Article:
Like I said, it’s kind of unusual for the horror genre to have such complex characters and scenarios, but such is becoming the case these days more and more, and I really appreciate it, as a longtime fan of the genre. With each show or movie that gains respectability, the more the genre as a whole gains from it, and I am so there for that.

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Besides, if you’re going to do that sort of thing, King is clearly the man to use as a source of inspiration, as he’s been doing it long before such things were fashionable in the horror genre. There’s a reason his work has endured over the years. This version of “The Mist” may be more of a “spin-off” than a straight adaptation, but it absolutely feels like something the man himself might have done.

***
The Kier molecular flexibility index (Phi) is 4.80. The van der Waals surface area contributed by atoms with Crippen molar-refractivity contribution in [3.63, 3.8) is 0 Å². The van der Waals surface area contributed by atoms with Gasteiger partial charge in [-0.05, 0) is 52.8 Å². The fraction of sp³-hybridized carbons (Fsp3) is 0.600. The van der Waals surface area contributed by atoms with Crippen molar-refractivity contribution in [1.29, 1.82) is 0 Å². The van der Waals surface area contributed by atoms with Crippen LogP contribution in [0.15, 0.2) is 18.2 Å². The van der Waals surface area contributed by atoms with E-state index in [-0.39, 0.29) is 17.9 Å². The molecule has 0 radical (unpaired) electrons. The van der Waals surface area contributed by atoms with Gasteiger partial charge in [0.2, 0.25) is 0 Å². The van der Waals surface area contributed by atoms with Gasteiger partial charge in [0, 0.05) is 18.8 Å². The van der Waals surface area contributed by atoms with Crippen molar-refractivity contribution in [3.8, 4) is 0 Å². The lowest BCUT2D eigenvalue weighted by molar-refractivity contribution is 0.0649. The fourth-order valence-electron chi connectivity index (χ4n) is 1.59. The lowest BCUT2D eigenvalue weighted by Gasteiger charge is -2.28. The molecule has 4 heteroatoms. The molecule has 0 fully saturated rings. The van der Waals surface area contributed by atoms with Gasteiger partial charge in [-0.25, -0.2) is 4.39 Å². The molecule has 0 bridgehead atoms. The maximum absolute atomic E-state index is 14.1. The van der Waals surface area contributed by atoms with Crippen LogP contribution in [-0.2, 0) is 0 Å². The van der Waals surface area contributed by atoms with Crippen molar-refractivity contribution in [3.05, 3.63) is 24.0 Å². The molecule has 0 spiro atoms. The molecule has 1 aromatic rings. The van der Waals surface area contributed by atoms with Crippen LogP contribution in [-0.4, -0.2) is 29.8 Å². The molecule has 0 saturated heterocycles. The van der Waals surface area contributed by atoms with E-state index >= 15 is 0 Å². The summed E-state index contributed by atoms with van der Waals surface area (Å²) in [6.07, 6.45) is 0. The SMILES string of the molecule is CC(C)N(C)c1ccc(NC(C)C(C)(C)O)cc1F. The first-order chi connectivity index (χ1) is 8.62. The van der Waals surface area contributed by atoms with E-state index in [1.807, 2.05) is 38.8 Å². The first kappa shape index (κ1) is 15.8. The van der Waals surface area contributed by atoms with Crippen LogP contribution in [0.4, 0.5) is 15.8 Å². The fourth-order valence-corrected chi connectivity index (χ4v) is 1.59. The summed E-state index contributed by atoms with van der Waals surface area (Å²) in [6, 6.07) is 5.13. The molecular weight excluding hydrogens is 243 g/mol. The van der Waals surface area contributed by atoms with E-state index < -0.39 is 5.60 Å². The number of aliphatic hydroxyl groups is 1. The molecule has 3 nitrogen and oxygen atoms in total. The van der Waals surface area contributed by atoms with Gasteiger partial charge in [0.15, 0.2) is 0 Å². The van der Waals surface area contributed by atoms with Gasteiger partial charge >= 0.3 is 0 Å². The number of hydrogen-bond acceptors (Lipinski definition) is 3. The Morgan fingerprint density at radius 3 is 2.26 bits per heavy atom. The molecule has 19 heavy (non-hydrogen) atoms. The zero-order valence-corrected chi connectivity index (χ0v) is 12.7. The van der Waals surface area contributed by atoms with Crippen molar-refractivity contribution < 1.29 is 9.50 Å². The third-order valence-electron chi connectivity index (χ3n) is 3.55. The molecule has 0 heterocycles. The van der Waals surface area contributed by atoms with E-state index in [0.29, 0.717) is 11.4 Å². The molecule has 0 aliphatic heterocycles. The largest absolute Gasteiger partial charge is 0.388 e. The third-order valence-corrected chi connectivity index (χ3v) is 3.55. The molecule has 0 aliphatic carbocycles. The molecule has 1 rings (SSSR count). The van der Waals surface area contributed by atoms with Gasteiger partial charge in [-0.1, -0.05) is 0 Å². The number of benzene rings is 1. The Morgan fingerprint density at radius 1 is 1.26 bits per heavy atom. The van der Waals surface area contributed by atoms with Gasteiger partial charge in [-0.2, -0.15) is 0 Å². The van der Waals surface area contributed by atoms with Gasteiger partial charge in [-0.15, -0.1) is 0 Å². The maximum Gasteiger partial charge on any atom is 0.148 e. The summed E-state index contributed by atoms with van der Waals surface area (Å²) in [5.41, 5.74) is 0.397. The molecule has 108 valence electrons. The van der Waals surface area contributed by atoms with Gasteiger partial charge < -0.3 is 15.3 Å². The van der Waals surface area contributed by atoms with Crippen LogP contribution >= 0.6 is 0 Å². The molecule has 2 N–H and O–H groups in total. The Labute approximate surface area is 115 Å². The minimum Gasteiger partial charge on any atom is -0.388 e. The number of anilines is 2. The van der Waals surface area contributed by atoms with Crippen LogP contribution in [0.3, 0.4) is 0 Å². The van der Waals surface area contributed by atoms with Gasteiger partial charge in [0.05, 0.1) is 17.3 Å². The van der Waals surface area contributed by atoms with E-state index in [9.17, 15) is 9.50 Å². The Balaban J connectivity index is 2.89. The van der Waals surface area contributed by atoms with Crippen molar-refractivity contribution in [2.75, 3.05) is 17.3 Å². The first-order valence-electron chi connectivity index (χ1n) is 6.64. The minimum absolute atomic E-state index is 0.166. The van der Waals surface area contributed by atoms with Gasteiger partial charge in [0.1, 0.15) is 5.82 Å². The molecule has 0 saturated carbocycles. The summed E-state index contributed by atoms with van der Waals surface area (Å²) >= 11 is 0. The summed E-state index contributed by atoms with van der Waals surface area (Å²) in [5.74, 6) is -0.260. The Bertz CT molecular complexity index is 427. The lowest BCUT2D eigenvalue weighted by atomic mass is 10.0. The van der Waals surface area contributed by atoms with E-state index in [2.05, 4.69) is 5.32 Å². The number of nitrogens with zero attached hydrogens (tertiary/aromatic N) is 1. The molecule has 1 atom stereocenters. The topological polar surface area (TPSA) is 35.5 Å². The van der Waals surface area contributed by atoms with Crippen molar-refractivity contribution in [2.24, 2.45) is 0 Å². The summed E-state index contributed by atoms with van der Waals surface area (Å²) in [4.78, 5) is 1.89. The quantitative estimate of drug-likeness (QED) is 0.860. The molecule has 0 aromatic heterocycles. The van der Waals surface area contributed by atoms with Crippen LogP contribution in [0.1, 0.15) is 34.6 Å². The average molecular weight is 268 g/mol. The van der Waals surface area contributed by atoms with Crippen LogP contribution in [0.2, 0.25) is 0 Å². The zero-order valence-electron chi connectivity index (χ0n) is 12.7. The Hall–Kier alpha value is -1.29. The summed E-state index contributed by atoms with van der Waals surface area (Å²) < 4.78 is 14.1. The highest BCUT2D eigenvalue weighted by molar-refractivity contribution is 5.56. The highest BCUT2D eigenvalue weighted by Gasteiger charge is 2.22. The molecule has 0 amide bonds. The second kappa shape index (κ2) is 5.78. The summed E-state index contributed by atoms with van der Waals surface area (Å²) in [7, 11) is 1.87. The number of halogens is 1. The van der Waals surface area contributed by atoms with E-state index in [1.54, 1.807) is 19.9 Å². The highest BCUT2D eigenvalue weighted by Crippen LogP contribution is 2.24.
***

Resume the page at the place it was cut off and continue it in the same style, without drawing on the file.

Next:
About the only complaint I have thus far is that the FX are a little CGI-heavy for my tastes. One of the things I love about “The Walking Dead” is the mix of both old-school practical effects and CGI. It isn’t always seamless, but it works for me, more often than not, as a bit of a purist where that sort of thing is concerned. Here, they are leaning a bit too hard on the CGI, but I’ve seen worse, I suppose. The real test will be once they start showing whatever is lurking in the mist.

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In the novella, it’s sort of a hybrid of 50’s and 60’s-era giant creature features and Lovecraftian otherworldly beasties zapped in from another dimension by military experiments-gone-awry. It remains to be seen what we’ll get here, but I look forward to it. So far, the good definitely outweighs the bad, in my book.

Join me next month for another check-in on the series, at around the halfway mark for the 10-episode season, and until then, let me know what you thought of the show down below! Thanks for reading!